For years now, PostgreSQL has been one of the best kept secrets of enterprise software and open source alike—a powerful, robust, expertly maintained relational database. MySQL may be better known, but PostgreSQL offers many features MySQL has only started to provide.
In this article I’ll walk through the steps to set up and get running a basic PostgreSQL installation. Most of this discussion will be aimed at folks who are starting entirely anew, but I’ll cover details involving migrating data from a previous PostgreSQL installation or another database solution. Finally, this article focuses on the PostgreSQL 10 family of releases, the most recent and current revision of PostgreSQL as of this writing.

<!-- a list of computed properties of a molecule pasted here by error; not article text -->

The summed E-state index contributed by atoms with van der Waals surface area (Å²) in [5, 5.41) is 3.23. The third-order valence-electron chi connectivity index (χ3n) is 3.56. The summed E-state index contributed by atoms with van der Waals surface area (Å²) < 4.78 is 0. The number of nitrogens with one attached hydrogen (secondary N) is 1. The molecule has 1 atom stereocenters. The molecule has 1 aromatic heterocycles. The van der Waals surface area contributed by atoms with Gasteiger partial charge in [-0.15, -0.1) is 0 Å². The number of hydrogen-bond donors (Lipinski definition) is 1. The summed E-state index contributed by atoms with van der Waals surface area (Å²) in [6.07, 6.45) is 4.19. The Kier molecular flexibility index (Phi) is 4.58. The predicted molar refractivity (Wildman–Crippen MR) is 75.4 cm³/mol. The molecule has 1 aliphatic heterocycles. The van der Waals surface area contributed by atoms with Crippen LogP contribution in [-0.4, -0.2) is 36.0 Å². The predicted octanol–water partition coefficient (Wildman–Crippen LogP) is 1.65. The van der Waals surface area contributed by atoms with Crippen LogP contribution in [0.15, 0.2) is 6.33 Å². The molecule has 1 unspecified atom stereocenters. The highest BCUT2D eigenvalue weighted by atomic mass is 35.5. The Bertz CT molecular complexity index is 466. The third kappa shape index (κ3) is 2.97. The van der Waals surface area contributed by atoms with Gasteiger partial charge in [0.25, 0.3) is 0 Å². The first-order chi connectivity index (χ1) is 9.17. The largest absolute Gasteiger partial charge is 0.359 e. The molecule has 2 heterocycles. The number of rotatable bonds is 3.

Pick your PostgreSQL platform
PostgreSQL is available in binary form for all of the major operating systems: desktop and server editions of Windows, all the popular flavors of Linux, MacOS, and a few other OSes used in enterprises such as Solaris.
By and large, PostgreSQL’s capabilities are the same across the various platforms it supports. We’ll go into some of the exceptions to that rule in detail below, so bear in mind how those might affect any deployment or application development plans.